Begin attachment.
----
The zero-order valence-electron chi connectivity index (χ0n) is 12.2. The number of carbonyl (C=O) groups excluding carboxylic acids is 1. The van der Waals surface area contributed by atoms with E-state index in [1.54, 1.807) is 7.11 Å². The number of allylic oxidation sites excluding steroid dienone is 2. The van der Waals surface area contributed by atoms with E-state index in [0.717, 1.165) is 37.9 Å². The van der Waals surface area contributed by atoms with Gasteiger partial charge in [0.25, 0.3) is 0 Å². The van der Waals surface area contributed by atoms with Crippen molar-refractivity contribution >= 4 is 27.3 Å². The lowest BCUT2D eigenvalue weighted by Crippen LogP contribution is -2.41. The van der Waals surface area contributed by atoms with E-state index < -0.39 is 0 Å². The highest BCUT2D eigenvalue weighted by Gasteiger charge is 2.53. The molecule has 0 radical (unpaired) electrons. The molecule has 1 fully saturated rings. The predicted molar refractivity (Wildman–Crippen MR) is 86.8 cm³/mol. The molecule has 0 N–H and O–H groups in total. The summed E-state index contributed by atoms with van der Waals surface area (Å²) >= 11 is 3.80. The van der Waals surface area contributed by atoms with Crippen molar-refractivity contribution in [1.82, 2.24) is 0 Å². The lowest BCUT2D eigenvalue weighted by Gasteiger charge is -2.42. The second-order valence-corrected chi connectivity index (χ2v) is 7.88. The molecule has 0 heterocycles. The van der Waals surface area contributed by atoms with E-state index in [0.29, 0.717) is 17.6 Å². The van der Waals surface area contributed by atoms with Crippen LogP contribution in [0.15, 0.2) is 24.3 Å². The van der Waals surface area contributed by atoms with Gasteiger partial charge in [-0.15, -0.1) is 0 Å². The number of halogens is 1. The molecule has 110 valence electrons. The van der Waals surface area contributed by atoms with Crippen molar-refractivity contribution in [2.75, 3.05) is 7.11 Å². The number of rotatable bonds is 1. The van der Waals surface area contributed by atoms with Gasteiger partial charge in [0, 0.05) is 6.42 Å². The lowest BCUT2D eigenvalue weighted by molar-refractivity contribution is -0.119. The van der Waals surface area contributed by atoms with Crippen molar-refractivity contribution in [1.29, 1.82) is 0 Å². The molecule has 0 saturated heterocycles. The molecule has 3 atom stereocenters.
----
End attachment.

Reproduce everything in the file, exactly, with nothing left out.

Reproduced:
The zero-order valence-electron chi connectivity index (χ0n) is 12.2. The number of carbonyl (C=O) groups excluding carboxylic acids is 1. The van der Waals surface area contributed by atoms with E-state index in [1.54, 1.807) is 7.11 Å². The number of allylic oxidation sites excluding steroid dienone is 2. The van der Waals surface area contributed by atoms with E-state index in [0.717, 1.165) is 37.9 Å². The van der Waals surface area contributed by atoms with Gasteiger partial charge in [0.25, 0.3) is 0 Å². The van der Waals surface area contributed by atoms with Crippen molar-refractivity contribution >= 4 is 27.3 Å². The lowest BCUT2D eigenvalue weighted by Crippen LogP contribution is -2.41. The van der Waals surface area contributed by atoms with E-state index < -0.39 is 0 Å². The highest BCUT2D eigenvalue weighted by Gasteiger charge is 2.53. The molecule has 0 radical (unpaired) electrons. The molecule has 1 fully saturated rings. The predicted molar refractivity (Wildman–Crippen MR) is 86.8 cm³/mol. The molecule has 0 N–H and O–H groups in total. The summed E-state index contributed by atoms with van der Waals surface area (Å²) >= 11 is 3.80. The van der Waals surface area contributed by atoms with Crippen molar-refractivity contribution in [1.82, 2.24) is 0 Å². The lowest BCUT2D eigenvalue weighted by Gasteiger charge is -2.42. The second-order valence-corrected chi connectivity index (χ2v) is 7.88. The molecule has 0 heterocycles. The van der Waals surface area contributed by atoms with E-state index in [0.29, 0.717) is 17.6 Å². The van der Waals surface area contributed by atoms with Crippen LogP contribution in [0.15, 0.2) is 24.3 Å². The van der Waals surface area contributed by atoms with Gasteiger partial charge in [-0.15, -0.1) is 0 Å². The number of halogens is 1. The molecule has 110 valence electrons. The van der Waals surface area contributed by atoms with Crippen molar-refractivity contribution in [2.75, 3.05) is 7.11 Å². The number of rotatable bonds is 1. The van der Waals surface area contributed by atoms with Gasteiger partial charge in [0, 0.05) is 6.42 Å². The lowest BCUT2D eigenvalue weighted by molar-refractivity contribution is -0.119. The van der Waals surface area contributed by atoms with Crippen molar-refractivity contribution in [1.29, 1.82) is 0 Å². The molecule has 0 saturated heterocycles. The molecule has 3 atom stereocenters.